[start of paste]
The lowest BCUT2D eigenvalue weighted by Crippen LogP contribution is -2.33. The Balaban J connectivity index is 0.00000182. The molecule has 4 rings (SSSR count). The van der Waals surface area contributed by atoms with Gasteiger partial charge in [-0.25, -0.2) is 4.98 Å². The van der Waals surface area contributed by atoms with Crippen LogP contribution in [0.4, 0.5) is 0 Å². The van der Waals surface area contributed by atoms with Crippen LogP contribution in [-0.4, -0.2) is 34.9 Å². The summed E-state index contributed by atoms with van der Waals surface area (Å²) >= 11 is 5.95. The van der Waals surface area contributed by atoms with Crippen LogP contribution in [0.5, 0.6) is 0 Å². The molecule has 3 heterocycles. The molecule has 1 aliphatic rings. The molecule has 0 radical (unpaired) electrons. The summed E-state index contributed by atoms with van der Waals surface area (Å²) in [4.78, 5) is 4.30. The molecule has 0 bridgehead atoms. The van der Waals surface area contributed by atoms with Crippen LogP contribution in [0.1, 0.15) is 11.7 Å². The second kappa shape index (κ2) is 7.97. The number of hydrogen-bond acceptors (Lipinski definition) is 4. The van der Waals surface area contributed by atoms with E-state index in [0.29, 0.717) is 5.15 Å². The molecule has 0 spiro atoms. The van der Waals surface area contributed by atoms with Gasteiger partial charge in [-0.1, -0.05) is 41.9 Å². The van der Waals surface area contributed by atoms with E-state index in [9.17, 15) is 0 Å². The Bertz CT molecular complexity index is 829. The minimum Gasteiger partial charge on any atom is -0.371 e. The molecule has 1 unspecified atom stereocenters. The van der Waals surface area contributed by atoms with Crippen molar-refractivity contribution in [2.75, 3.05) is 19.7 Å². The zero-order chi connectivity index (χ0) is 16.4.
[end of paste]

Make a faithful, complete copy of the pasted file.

The lowest BCUT2D eigenvalue weighted by Crippen LogP contribution is -2.33. The Balaban J connectivity index is 0.00000182. The molecule has 4 rings (SSSR count). The van der Waals surface area contributed by atoms with Gasteiger partial charge in [-0.25, -0.2) is 4.98 Å². The van der Waals surface area contributed by atoms with Crippen LogP contribution in [0.4, 0.5) is 0 Å². The van der Waals surface area contributed by atoms with Crippen LogP contribution in [-0.4, -0.2) is 34.9 Å². The summed E-state index contributed by atoms with van der Waals surface area (Å²) >= 11 is 5.95. The van der Waals surface area contributed by atoms with Crippen LogP contribution in [0.5, 0.6) is 0 Å². The molecule has 3 heterocycles. The molecule has 1 aliphatic rings. The molecule has 0 radical (unpaired) electrons. The summed E-state index contributed by atoms with van der Waals surface area (Å²) in [4.78, 5) is 4.30. The molecule has 0 bridgehead atoms. The van der Waals surface area contributed by atoms with Crippen LogP contribution in [0.1, 0.15) is 11.7 Å². The second kappa shape index (κ2) is 7.97. The number of hydrogen-bond acceptors (Lipinski definition) is 4. The van der Waals surface area contributed by atoms with E-state index in [0.29, 0.717) is 5.15 Å². The molecule has 0 spiro atoms. The van der Waals surface area contributed by atoms with Gasteiger partial charge in [-0.1, -0.05) is 41.9 Å². The van der Waals surface area contributed by atoms with E-state index in [9.17, 15) is 0 Å². The Bertz CT molecular complexity index is 829. The minimum Gasteiger partial charge on any atom is -0.371 e. The molecule has 1 unspecified atom stereocenters. The van der Waals surface area contributed by atoms with Crippen molar-refractivity contribution in [2.75, 3.05) is 19.7 Å². The zero-order chi connectivity index (χ0) is 16.4.